ALBANY, N.Y. (AP) — Three companies accused of falsifying millions of public comments to support the contentious 2017 federal repeal of net neutrality rules have agreed to pay $615,000 in penalties to New York and other states, New York’s attorney general said Wednesday.
The penalties come after an investigation by the New York state Office of the Attorney General found the fake comments used the identities of millions of consumers, including thousands of New Yorkers, without their knowledge.
“No one should have their identity co-opted by manipulative companies and used to falsely promote a private agenda,” said New York Attorney General Letitia James in an announcement Wednesday.
Two of the California-based companies, LCX Digital Media and digital marketing company Lead ID, LLC., were hired by the broadband industry to enroll consumers in a campaign to support repeals to Obama-era net neutrality rules. Instead, they each independently fabricated responses for 1.5 million consumers. The third, marketing company Ifficient Inc., supplied more than 840,000 fake responses.
All three companies provide digital lead-generation services, meaning they collect personal information from consumers and then sell it to third parties for leads to generate business.
Messages left for the three companies were not immediately returned.
The investigation also found the companies worked on other unrelated campaigns to influence public officials and regulatory agencies like the Environmental Protection Agency.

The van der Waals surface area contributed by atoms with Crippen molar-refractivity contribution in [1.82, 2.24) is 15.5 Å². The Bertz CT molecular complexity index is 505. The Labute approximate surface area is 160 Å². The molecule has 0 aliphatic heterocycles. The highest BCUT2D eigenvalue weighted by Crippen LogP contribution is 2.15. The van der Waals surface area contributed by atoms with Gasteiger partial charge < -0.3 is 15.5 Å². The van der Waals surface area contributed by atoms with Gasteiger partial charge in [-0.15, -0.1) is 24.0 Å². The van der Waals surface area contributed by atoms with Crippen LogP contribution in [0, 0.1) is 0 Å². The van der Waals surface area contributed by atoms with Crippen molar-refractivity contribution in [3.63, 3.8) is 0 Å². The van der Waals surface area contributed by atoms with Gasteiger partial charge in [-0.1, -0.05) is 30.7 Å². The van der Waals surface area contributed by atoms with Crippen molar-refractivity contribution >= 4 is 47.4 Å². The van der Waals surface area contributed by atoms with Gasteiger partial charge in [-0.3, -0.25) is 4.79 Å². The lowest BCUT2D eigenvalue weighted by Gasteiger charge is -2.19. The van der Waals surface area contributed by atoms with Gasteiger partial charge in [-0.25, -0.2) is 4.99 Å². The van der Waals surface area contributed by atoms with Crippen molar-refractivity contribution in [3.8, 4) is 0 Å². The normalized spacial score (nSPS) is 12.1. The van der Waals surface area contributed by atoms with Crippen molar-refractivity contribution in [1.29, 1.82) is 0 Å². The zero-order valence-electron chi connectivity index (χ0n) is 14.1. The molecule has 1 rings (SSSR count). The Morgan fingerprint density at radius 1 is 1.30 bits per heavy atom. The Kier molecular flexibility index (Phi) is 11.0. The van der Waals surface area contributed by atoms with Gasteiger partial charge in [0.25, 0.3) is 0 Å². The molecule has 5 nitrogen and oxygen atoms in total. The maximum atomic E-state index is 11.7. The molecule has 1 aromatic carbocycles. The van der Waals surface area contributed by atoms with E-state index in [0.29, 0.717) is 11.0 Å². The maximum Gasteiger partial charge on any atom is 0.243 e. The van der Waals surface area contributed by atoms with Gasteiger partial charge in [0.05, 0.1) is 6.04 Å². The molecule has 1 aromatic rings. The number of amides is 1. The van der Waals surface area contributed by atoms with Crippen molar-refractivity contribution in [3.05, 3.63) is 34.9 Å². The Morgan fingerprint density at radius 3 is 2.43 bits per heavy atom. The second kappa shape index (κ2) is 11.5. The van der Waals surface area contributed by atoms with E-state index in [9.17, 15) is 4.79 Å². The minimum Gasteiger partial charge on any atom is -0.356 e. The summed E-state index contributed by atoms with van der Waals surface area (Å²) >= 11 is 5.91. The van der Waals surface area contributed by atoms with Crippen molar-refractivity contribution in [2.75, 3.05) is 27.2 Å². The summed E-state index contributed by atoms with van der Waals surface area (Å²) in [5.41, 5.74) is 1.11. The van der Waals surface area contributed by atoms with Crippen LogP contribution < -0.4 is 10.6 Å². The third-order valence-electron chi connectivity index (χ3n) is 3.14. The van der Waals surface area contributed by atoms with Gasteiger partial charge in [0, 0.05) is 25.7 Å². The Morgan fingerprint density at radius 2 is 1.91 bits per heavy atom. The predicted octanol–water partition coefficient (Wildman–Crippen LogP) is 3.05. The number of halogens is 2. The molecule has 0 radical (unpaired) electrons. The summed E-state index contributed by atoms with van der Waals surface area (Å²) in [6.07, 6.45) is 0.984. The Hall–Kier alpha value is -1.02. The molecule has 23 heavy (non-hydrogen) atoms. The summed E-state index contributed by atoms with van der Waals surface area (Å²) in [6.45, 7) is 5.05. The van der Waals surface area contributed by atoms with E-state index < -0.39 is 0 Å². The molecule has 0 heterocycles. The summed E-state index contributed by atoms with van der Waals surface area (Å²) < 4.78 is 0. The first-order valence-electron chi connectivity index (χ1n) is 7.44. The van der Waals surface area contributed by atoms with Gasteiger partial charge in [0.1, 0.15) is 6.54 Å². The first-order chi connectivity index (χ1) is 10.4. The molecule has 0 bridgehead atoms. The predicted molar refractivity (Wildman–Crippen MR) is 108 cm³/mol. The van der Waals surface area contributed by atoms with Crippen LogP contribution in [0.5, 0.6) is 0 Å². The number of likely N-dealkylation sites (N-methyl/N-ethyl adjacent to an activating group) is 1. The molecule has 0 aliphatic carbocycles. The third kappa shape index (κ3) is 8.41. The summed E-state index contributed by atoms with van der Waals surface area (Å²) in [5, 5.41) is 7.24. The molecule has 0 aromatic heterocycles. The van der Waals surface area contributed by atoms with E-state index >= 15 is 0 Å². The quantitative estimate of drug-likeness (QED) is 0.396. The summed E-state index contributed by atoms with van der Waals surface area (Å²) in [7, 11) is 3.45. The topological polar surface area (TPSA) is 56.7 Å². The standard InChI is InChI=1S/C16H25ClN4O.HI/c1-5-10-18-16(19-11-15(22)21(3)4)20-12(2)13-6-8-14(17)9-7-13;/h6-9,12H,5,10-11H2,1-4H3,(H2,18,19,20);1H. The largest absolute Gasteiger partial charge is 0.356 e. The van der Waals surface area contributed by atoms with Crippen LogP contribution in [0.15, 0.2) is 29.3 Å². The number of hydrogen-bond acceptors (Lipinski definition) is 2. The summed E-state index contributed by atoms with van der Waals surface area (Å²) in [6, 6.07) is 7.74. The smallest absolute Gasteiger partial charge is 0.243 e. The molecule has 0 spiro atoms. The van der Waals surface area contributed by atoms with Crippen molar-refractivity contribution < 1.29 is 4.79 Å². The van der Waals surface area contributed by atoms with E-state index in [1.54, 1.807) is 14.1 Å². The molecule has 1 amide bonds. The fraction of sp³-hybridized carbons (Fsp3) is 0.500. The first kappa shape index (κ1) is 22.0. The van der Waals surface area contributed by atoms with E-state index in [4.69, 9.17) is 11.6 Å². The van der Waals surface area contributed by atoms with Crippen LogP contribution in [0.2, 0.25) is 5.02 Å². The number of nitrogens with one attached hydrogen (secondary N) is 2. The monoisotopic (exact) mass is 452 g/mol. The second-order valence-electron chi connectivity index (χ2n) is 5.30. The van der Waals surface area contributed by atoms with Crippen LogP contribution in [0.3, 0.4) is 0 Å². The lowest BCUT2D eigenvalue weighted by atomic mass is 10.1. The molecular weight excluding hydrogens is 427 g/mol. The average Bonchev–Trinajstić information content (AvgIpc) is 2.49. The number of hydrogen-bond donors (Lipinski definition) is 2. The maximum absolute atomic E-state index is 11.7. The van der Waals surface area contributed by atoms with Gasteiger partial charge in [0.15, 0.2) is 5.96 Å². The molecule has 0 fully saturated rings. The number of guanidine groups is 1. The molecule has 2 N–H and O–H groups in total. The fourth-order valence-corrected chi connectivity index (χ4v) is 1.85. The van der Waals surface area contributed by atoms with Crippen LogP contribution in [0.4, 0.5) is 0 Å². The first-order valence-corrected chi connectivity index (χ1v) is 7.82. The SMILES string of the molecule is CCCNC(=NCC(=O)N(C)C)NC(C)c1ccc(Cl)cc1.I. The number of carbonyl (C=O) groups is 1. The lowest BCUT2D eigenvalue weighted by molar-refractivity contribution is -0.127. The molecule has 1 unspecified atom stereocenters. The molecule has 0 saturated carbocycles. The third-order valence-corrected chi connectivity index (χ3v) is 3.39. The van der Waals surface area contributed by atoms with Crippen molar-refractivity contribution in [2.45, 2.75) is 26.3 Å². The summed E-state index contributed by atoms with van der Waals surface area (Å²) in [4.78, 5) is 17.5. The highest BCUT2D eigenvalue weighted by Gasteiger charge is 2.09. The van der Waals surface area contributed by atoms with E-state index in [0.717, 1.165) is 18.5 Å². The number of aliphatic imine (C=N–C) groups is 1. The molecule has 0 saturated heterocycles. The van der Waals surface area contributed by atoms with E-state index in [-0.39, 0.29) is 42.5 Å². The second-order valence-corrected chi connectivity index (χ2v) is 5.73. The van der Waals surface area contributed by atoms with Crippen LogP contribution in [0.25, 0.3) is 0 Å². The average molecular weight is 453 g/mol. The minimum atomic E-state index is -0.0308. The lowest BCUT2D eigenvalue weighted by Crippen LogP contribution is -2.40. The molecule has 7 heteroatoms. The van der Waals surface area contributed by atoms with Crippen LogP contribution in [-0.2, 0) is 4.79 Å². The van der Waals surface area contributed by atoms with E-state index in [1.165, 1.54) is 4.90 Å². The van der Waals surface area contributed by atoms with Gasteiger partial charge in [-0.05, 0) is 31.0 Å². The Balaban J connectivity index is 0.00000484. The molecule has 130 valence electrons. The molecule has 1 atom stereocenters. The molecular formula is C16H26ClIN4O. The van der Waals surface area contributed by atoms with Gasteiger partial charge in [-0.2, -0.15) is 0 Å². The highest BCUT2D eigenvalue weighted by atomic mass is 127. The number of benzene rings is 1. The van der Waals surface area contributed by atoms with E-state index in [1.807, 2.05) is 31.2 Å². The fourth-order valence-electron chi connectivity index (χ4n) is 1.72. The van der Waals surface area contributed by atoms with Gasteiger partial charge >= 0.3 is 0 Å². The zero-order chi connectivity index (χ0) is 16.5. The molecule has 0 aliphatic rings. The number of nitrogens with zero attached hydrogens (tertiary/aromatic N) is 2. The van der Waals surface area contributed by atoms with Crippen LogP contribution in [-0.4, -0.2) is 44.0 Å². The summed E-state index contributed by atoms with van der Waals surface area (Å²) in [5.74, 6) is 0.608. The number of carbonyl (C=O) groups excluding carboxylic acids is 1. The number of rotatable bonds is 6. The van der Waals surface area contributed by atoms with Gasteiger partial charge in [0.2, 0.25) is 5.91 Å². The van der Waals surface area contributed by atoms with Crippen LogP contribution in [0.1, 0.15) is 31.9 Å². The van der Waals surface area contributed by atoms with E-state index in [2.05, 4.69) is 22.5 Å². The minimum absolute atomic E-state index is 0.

This is the second series of agreements secured by James with companies that supplied fake comments to the Federal Communications Commission. The nation’s largest broadband companies had funded a campaign to generate more than 8.5 million of fake comments submitted to the FCC, with more than half a million fake letters sent to Congress, her office said.
The FCC, a government agency, is supposed to use the comments it receives, from industry and public-industry groups and the public, to shape how it makes its rules.
Net neutrality is the principle that internet providers treat all web traffic equally, without blocking, slowing down, or giving preference to any content. Regulations for net neutrality were designed to prevent internet service providers like Verizon, AT&T, Comcast and Charter from favoring some sites and apps over others.
LCX and its principals will pay $400,000 to New York and $100,000 to the San Diego District Attorney’s Office. Lead ID, LLC., and its principal will pay $30,000 to New York. Colorado-based Ifficient Inc. will pay $63,750 to New York and $21,250 to Colorado.
Maysoon Khan is a corps member for the Associated Press/Report for America Statehouse News Initiative. Report for America is a nonprofit national service program that places journalists in local newsrooms to report on undercovered issues. Follow Maysoon Khan on Twitter.